A bigger and better Leaderex opens its doors to the public on August 24 2016 – a day for executives, professionals and entrepreneurs to network, challenge conventional thinking, and learn from the country’s top CEOs and thought leaders, writes Cara Bouwer.
Building on a successful debut in 2015, this year the organisers, Leader.co.za, in association with the JSE and leading think tanks, have stitched together 50 events that focus on key priority areas for South Africa, including entrepreneurship, innovation, economic growth, investing and, of course, leadership.
Over 100 respected thought leaders and entrepreneurs will share practical insights and advice on the day, representing one of the largest collaborations of its kind in the country – and the top networking platform for professionals.
The current uncertainty pervading South African society, politics and economics will be tackled headon, with experts debating what is required to get the country moving in the right direction. South Africa’s lack of a savings culture will be a key talking point, and investment vehicles, from tax-free savings to ETFs, will be thoroughly unpacked.
Last year the free, one-on-one coaching sessions were a huge hit with delegates, offering individuals a unique opportunity to enjoy personal career guidance from leading coaches and consultants, on subjects ranging from leadership and strategy to innovation and entrepreneurship. Leaderex 2016 has built on this hunger for knowledge transfer and is again offering this hugely successful initiative.
For the entrepreneur, funding, mentorship and enterprise development are core themes, tying in with topics such as self-leadership, the role of civil society, socially oriented businesses and an overarching drive to get South Africans to take collective ownership of their future.
Dave Duarte, founder of Treeshake and a World Economic Forum Young Global Leader, participated in the 2015 event and is back again in 2016. He was quick to give Leaderex the thumbs-up, saying: “It was a phenomenal opportunity to meet so many people at one time who were interested in organisational and personal development. It also stretched the idea of personal and organisational development. It was wonderful and there were people there at all levels, from graduates to top leaders and entrepreneurs.”
Duarte singled out the vibrancy of the event and the networking opportunity, something that Piet Naudé, director of the University of Stellenbosch Business School, also noted: “Leaderex 2015 was a really good networking experience, with exposure to people interested in studying with us or doing executive education.”
Naudé said that, for business schools, the value of an event such as Leaderex lay in its provision of “onestop exposure to all the good business schools in South Africa”. This educational theme runs throughout the Leaderex platform, hardly surprising when you consider the strength and vibrancy of South Africa’s worldclass business education sector, and the focus on skills across all sectors. Quality learning the SA way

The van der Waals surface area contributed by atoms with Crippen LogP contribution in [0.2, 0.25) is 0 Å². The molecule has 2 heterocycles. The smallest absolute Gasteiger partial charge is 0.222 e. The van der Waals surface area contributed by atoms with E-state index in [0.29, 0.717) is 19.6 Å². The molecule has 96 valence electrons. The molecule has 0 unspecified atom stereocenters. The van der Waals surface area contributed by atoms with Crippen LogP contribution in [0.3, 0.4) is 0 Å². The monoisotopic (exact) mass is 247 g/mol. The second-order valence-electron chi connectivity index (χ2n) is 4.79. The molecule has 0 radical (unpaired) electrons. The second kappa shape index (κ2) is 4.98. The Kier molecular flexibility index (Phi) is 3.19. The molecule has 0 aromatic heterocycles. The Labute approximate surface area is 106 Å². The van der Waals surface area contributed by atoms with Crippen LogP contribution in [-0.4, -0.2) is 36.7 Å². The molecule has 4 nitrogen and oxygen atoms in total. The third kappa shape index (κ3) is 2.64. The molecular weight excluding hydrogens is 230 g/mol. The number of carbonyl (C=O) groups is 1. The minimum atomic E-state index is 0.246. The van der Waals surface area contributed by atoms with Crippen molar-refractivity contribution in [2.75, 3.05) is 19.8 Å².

According to Dr Millard Arnold, head of the South African Business School Association, the state of business education in South Africa looks rosy. “The Financial Times [in the UK] puts out an annual survey of business schools each year, and one of the categories is executive education, broken into customised education and general education. Last year in executive education they ranked the top 85 business schools around the world; of those, South Africa had four [out of 18 business schools]. That is huge. Only the United States, Britain and France had more than South Africa,” says Arnold.
“That says volumes about the leadership we have at the business-school level and the confidence business has in business schools.”
Arnold, a lawyer, businessman, former diplomat, professor and journalist, has a keenly strategic approach to business and the world, and is mindful of the challenges facing today’s leaders across all spheres of society.
These challenges of globalisation, the speed at which the world moves and the impact of technology not only span the leadership theme at Leaderex 2016; they also talk to innovation, the future of work, how we lead our businesses and our nation, how we manage our own lives and careers, and how we inspire business growth and entrepreneurship.
The complex global world in which we live requires a particular focus on how we strategically mould our society. A former United States Deputy Assistant Secretary of State for Human Rights and Humanitarian Affairs, Arnold offers this anecdote to illustrate the complexities of decision-making and leading in a digital world, in which information is plentiful and demanding: “I used to be in the United States government, and one of the first assignments I had, during the period of the Iranian crisis, was to review a number of asylum applications from Iran to the United States. From floor to ceiling were boxes of applications, and I was the last vote on whether people got asylum or not. I looked and read, then I called a colleague and said I didn’t think I could decide.
“He said: ‘You were not hired for what you know; you were hired for your judgment.’ That is where we are today. It is how well you have been able to develop a train of judgment, and be coherent and cogent when under pressure. That is where business is today, and especially at the tip of Africa.”
While, on the whole, Arnold believes he is “fairly generous” in terms of his assessment of leadership across the spectrum of South African society, he admits to being “genuinely impressed by business leadership in South Africa”, and “I continue to think our leadership is better than most”. Leaderex aims to lift the bar even higher. Leaderex takes place on 24 August 2016 at Sandton Convention Centre. Entry is free if you register online at www.leaderex.com before 19 August.